consolidated assets and meet other qualifying criteria, including
 
a leverage ratio of greater than 9%, off-balance-sheet
 
exposures
of 25% or less of total consolidated assets and trading
 
assets plus trading liabilities of 5% or less of total consolidated
 
assets, are
deemed “qualifying community banking organizations”
 
and are eligible to opt into the “community bank leverage
 
ratio
framework.” A qualifying community banking organizati
 
on that elects to use the community bank leverage ratio framework
 
and
that maintains a leverage ratio of greater than 9% is considered
 
to have satisfied the generally applicable risk-based and
 
leverage
capital requirements under the Basel III capital rules and,
 
if applicable, is considered to have met the “well capitalized” ratio
requirements for purposes of its primary federal regulator’s
 
prompt corrective action rules, discussed above. The
 
final rules
include a two-quarter grace period during which a qualifying community
 
banking organization that temporarily fails to meet
 
any
of the qualifying criteria, including the greater-than-9%
 
leverage capital ratio requirement, is generally still deemed “well
capitalized” so long as the banking organization
 
maintains
 
a leverage capital ratio greater than 8%. A banking organization
 
that
fails to maintain a leverage capital ratio greater than 8%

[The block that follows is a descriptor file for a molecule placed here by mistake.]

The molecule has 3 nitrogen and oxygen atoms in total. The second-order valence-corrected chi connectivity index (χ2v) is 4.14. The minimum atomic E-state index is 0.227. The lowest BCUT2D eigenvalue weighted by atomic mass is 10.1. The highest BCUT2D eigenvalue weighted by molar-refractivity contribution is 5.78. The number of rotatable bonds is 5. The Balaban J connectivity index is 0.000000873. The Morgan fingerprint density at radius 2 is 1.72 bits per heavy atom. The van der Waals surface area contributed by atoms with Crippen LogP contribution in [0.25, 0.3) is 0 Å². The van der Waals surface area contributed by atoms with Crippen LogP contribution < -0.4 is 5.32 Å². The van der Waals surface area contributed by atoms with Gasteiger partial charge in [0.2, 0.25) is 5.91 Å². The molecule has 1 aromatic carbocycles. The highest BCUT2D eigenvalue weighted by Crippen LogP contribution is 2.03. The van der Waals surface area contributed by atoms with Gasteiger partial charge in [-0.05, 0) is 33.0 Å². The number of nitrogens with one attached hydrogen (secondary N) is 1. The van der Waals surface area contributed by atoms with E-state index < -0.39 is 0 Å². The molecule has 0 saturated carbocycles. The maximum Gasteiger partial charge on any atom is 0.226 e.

is not permitted to use the grace period and must comply with
 
the
generally applicable requirements under the Basel III capital
 
rules and file the appropriate regulatory reports.
 
 
Pursuant to the Coronavirus Aid, Relief, and Economic
 
Security Act, or CARES Act, the federal banking agencies authorities
adopted a final rule, effective November
 
9, 2020, that (i) reduced the minimum community bank leverage
 
ratio to be deemed
“well capitalized” from 9% to 8% through calendar year 2020,
 
(ii) set the ratio at 8.5% for calendar year 2021, (iii) sets the ratio
back at 9% for 2022 and thereafter,
 
and (ii) gave community banks two-quarter grace period to
 
satisfy the ratio if the ratio falls
out of compliance by no more than 1%. We
 
have not elected to comply with the community bank leverage
 
ratio framework and
will remain subject to the Basel III capital requirements.
 
At December 31, 2020, we exceeded the requirements contained
 
in the applicable regulations, policies and directives pertaining
 
to
capital adequacy to be classified as “well capitalized” and
 
are unaware of any material violation or alleged violation of
 
these
regulations, policies or directives (see table below). Rapid
 
growth, poor loan portfolio performance, or poor earnings
performance, or a combination of these factors, could
 
change our capital position in a relatively short period of
 
time, making
additional capital infusions necessary.
 
Our capital ratios can be found in Note 17 to the Notes to our
 
Consolidated Financial
Statements.
 
Interstate Banking and Branching
 
The Dodd-Frank Act relaxed interstate branching restrictions by
 
modifying the federal statute governing de novo interstate
branching by state member banks. Consequently,
 
a state member bank may open its initial branch in a state
 
outside of the bank’s
home state by way of an interstate bank branch, so long as a
 
bank chartered under the laws of that state would be permitted
 
to
open a branch at that location.
 
 
Anti-money Laundering
 
The USA PATRIOT
 
Act, provides the federal government with additional
 
powers to address terrorist threats through enhanced
domestic security measures, expanded surveillance
 
powers, increased information sharing and broadened anti-money
 
laundering
requirements. By way of amendments to the Bank Secrecy
 
Act, or BSA, the USA PATRIOT
 
Act puts in place measures intended
to encourage information sharing among bank regulatory